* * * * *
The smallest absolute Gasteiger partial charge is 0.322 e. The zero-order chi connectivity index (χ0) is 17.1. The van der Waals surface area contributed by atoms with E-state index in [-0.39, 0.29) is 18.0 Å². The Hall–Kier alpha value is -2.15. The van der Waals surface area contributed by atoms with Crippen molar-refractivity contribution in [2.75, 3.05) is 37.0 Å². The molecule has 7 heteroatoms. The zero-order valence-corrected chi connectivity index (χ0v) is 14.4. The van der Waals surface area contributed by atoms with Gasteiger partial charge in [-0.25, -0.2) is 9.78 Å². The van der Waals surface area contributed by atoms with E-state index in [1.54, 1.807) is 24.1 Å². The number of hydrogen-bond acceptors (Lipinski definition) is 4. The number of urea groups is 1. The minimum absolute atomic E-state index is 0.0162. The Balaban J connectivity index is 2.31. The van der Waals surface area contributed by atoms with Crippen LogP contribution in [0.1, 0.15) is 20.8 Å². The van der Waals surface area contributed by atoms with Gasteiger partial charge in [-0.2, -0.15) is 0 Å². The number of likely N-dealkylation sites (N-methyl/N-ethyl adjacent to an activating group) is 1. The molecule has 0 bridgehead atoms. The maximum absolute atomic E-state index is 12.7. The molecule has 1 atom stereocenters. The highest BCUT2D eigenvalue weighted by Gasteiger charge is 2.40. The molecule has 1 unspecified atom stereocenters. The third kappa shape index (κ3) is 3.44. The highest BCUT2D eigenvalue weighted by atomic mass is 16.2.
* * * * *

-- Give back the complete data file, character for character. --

The smallest absolute Gasteiger partial charge is 0.322 e. The zero-order chi connectivity index (χ0) is 17.1. The van der Waals surface area contributed by atoms with E-state index in [-0.39, 0.29) is 18.0 Å². The Hall–Kier alpha value is -2.15. The van der Waals surface area contributed by atoms with Crippen molar-refractivity contribution in [2.75, 3.05) is 37.0 Å². The molecule has 7 heteroatoms. The zero-order valence-corrected chi connectivity index (χ0v) is 14.4. The van der Waals surface area contributed by atoms with Gasteiger partial charge in [-0.25, -0.2) is 9.78 Å². The van der Waals surface area contributed by atoms with E-state index in [1.54, 1.807) is 24.1 Å². The number of hydrogen-bond acceptors (Lipinski definition) is 4. The number of urea groups is 1. The minimum absolute atomic E-state index is 0.0162. The Balaban J connectivity index is 2.31. The van der Waals surface area contributed by atoms with Crippen LogP contribution in [0.1, 0.15) is 20.8 Å². The van der Waals surface area contributed by atoms with Gasteiger partial charge in [-0.2, -0.15) is 0 Å². The number of likely N-dealkylation sites (N-methyl/N-ethyl adjacent to an activating group) is 1. The molecule has 0 bridgehead atoms. The maximum absolute atomic E-state index is 12.7. The molecule has 1 atom stereocenters. The highest BCUT2D eigenvalue weighted by Gasteiger charge is 2.40. The molecule has 1 unspecified atom stereocenters. The third kappa shape index (κ3) is 3.44. The highest BCUT2D eigenvalue weighted by atomic mass is 16.2.